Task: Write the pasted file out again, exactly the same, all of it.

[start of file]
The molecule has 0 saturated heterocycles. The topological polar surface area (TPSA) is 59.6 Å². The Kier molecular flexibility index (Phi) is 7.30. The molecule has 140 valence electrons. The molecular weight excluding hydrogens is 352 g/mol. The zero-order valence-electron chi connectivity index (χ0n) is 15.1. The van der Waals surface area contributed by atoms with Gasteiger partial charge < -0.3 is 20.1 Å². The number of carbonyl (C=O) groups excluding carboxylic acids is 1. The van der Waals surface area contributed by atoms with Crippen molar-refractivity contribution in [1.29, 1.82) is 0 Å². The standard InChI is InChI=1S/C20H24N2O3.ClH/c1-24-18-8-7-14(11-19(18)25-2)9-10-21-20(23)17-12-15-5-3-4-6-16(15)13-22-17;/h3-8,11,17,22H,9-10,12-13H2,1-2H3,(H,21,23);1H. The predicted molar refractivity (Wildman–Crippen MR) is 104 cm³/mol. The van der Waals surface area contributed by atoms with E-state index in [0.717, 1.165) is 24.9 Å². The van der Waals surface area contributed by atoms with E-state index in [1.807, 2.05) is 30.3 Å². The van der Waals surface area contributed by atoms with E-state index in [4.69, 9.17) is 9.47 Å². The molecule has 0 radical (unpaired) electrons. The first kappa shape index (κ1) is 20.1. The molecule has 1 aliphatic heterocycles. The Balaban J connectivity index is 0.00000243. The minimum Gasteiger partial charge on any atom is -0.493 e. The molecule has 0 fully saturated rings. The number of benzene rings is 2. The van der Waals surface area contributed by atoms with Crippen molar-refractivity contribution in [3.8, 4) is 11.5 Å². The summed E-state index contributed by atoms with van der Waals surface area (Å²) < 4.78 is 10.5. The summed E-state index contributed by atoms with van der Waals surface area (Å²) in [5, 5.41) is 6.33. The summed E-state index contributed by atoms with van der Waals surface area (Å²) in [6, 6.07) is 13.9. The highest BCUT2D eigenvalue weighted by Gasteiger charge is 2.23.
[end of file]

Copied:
The molecule has 0 saturated heterocycles. The topological polar surface area (TPSA) is 59.6 Å². The Kier molecular flexibility index (Phi) is 7.30. The molecule has 140 valence electrons. The molecular weight excluding hydrogens is 352 g/mol. The zero-order valence-electron chi connectivity index (χ0n) is 15.1. The van der Waals surface area contributed by atoms with Gasteiger partial charge < -0.3 is 20.1 Å². The number of carbonyl (C=O) groups excluding carboxylic acids is 1. The van der Waals surface area contributed by atoms with Crippen molar-refractivity contribution in [1.29, 1.82) is 0 Å². The standard InChI is InChI=1S/C20H24N2O3.ClH/c1-24-18-8-7-14(11-19(18)25-2)9-10-21-20(23)17-12-15-5-3-4-6-16(15)13-22-17;/h3-8,11,17,22H,9-10,12-13H2,1-2H3,(H,21,23);1H. The predicted molar refractivity (Wildman–Crippen MR) is 104 cm³/mol. The van der Waals surface area contributed by atoms with E-state index in [0.717, 1.165) is 24.9 Å². The van der Waals surface area contributed by atoms with E-state index in [1.807, 2.05) is 30.3 Å². The van der Waals surface area contributed by atoms with E-state index in [4.69, 9.17) is 9.47 Å². The molecule has 0 radical (unpaired) electrons. The first kappa shape index (κ1) is 20.1. The molecule has 1 aliphatic heterocycles. The Balaban J connectivity index is 0.00000243. The minimum Gasteiger partial charge on any atom is -0.493 e. The molecule has 0 fully saturated rings. The number of benzene rings is 2. The van der Waals surface area contributed by atoms with Crippen molar-refractivity contribution in [3.8, 4) is 11.5 Å². The summed E-state index contributed by atoms with van der Waals surface area (Å²) < 4.78 is 10.5. The summed E-state index contributed by atoms with van der Waals surface area (Å²) in [5, 5.41) is 6.33. The summed E-state index contributed by atoms with van der Waals surface area (Å²) in [6, 6.07) is 13.9. The highest BCUT2D eigenvalue weighted by Gasteiger charge is 2.23.